Indoor and Urban Blight Farming:
A New Trend among Preppers
Many independent and entrepreneurial minded people are not waiting for food inflation to blow out of control and overtake them. Some have taken matters into their own hands and discovered how to profit from an emerging prepping skill – indoor farming.
Growing your own food indoors promises to allow you to eat better and healthier for less, and have fun building a stealthy farm in your home.
A City Tale: From Mighty Industrial Metropolis
to Urban Blight to Idyllic Farms
In Detroit, where square miles of blighted urban lots are commonplace today, one entrepreneur launched a company to buy lots, clean them up, and convert them into luscious urban farms for profit. A Michigan State University report thinks it’s an idea worth pursuing:
“As city officials ponder proposals for urban farms, a Michigan State University study indicates that a combination of urban farms, community gardens, storage facilities, and hoop houses – greenhouses used to extend the growing season – could supply local residents with more than 75 percent of their vegetables and more than 40 percent of their fruits.“
A third of the land in the city of Detroit is vacant, and much of it is city-owned due to non-payment of property taxes. Hantz Farms is strategically investing $30 million to control up to 10,000 acres where they’ll work the land and keep it open to the public – it will be kept part of the community and neighbors can walk or ride their bike through the lots.
Urban farming on abandoned lots or on city rooftops is spreading around the world and happening in communities in New York, Chicago and more. In fact, Hantz Farms is routinely contacted by groups looking for guidance and education to replicate the process in their own cities.
Nonprofit Food Pantries:
Starting Farms and Teaching Farming
Leads to a Healthy Community
In a small 250 square foot indoor farm the Child Development Support Corp. (a New York City food pantry) grows enough fresh greens to feed hundreds of families each week!
As with many examples where people take personal responsibility, they tend to make decisions that provide better and longer lasting solutions.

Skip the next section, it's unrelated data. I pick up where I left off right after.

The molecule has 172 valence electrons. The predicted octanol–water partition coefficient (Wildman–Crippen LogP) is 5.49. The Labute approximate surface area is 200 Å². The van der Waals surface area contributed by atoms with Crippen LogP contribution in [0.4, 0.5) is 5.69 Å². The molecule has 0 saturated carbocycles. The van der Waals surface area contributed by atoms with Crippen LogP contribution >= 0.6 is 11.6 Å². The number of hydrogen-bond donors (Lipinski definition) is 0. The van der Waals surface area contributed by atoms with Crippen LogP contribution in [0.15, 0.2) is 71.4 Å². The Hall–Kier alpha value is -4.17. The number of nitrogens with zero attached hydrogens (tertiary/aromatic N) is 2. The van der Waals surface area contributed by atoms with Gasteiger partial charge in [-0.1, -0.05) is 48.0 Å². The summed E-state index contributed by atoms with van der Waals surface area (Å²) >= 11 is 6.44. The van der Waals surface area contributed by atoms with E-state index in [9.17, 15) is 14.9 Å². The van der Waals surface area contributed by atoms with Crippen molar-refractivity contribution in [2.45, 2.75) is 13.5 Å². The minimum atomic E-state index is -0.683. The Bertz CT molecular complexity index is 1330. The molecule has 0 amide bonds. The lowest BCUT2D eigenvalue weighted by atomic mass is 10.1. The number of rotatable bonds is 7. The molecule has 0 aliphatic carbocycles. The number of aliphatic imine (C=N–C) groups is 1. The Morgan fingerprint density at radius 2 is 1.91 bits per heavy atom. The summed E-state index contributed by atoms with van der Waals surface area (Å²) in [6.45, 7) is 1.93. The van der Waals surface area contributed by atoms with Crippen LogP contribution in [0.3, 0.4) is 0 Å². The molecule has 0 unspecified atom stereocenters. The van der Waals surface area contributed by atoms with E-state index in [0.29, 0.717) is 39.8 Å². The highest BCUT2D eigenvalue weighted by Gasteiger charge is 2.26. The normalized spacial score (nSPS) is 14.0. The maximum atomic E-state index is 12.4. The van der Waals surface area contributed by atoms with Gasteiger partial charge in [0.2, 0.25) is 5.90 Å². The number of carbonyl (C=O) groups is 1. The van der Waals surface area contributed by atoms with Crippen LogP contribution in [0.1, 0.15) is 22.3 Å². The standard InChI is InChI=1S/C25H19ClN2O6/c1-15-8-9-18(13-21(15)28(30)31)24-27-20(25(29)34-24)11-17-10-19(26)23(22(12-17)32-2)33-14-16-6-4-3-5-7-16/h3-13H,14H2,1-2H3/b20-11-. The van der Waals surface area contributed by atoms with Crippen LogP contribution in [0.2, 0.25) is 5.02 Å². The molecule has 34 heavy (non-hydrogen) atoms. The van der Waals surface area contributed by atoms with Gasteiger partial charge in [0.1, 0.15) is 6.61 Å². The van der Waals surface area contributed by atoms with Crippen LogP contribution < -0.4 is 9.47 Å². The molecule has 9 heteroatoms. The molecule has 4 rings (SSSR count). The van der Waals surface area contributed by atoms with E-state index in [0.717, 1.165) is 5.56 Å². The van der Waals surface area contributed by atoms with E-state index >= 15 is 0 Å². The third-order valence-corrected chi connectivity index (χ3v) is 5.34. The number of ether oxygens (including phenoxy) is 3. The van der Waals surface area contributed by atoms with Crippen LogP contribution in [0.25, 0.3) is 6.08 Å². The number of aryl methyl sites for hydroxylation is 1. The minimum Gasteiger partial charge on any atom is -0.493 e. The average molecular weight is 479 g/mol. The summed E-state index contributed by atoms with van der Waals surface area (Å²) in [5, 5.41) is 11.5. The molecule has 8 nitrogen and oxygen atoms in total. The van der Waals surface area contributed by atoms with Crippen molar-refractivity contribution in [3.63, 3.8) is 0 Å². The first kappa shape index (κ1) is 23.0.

The families at this food pantry have a renewed sense of ownership, and have access to fresh, nutritionally dense foods. Plus, the food pantry hosts regular workshops and training sessions on how to grow food at home.
“People feel very passionate about this farm; they’re eating better… They come with a different attitude; it’s all about healthy eating,” said Mireille Massac, who runs the food pantry and farm.
Other area food pantries are learning from their experience and planning to start their own indoor farms as well.
The Ultimate Prepping Skill:
Stealthy Indoor Farming
The New York City food pantry grows food indoors out of necessity. There isn’t much open land. Yet, with the small space of 250 square feet they are able to provide fresh greens for hundreds of families using hydroponic growing methods. Also, because it’s indoors they can have a much longer growing season than the New York weather permits.
Indoor farming has another important benefit to preppers. It can be kept quiet and well-defended. This is important if you find yourself in a long-term emergency where you may not want others to know you have a relatively abundant food source.
Simply stated, hydroponics is soilless growing. Sometime in the 1800s European botanists discovered that plants do not need soil to grow. In fact, with hydroponic growing methods experts say plants grow faster and healthier. Instead of planting into the soil, seeds are sprouted, then their roots are soaked in nutrient enriched water and allowed to drain. The roots take in the nutrients and grow.
The most expensive part to hydroponics is starting out. You can buy ready-made kits that save you time, but may cost more. Or, you can build your own system, which may take more time to gather the parts, but costs much less. Growers say it’s worth it because the costs are offset by higher yields, better quality, multiple harvests, and water use is cut by up to 90% compared to growing in soil!
If you decide to grow indoors, you may have additional expenses for running lights, water pumps, and possibly fans. However, you can water your farm manually to cut the cost of the water pumps. If you grow in a greenhouse-like building, you could save on lighting costs as well.
One close cousin to hydroponics is aeroponics. The main difference: in hydroponics the roots are allowed to grow and grab hold of a quickly draining medium such as loose gravel. In aeroponics, there is no medium to hold on to, per se. Instead the roots are allowed to dangle in the air and the nutrients can be applied by spraying or misting the roots, instead of soaking. Proponents say this cuts down the amount of nutrient needed.
An interesting twist to hydroponics is aquaponics. In this set up, fish are added to the cycle of growth. That’s to say, the process grows fish and grows food in a hydroponic system that circulates and recycles itself. The result is you create an indoor ecosystem where both fresh greens and fresh fish grow naturally and optimally with the same work!
Aquaponic growers say they have lower costs because they don’t need to buy (or buy less) nutrients because the fish provide it. For instance, the plant nutrients (nitrogen) is provided by the fish waste, the plants in turn purify the water as they absorb the nutrients, and on the cycle goes. Plus, because the fish is added to the harvest, overall costs can be offset faster.
For more information in these indoor growing methods check out the following websites:
Look into indoor farming as one more self-sufficient prepping skill that can provide an inexpensive, healthy, and abundant food source now and during emergencies.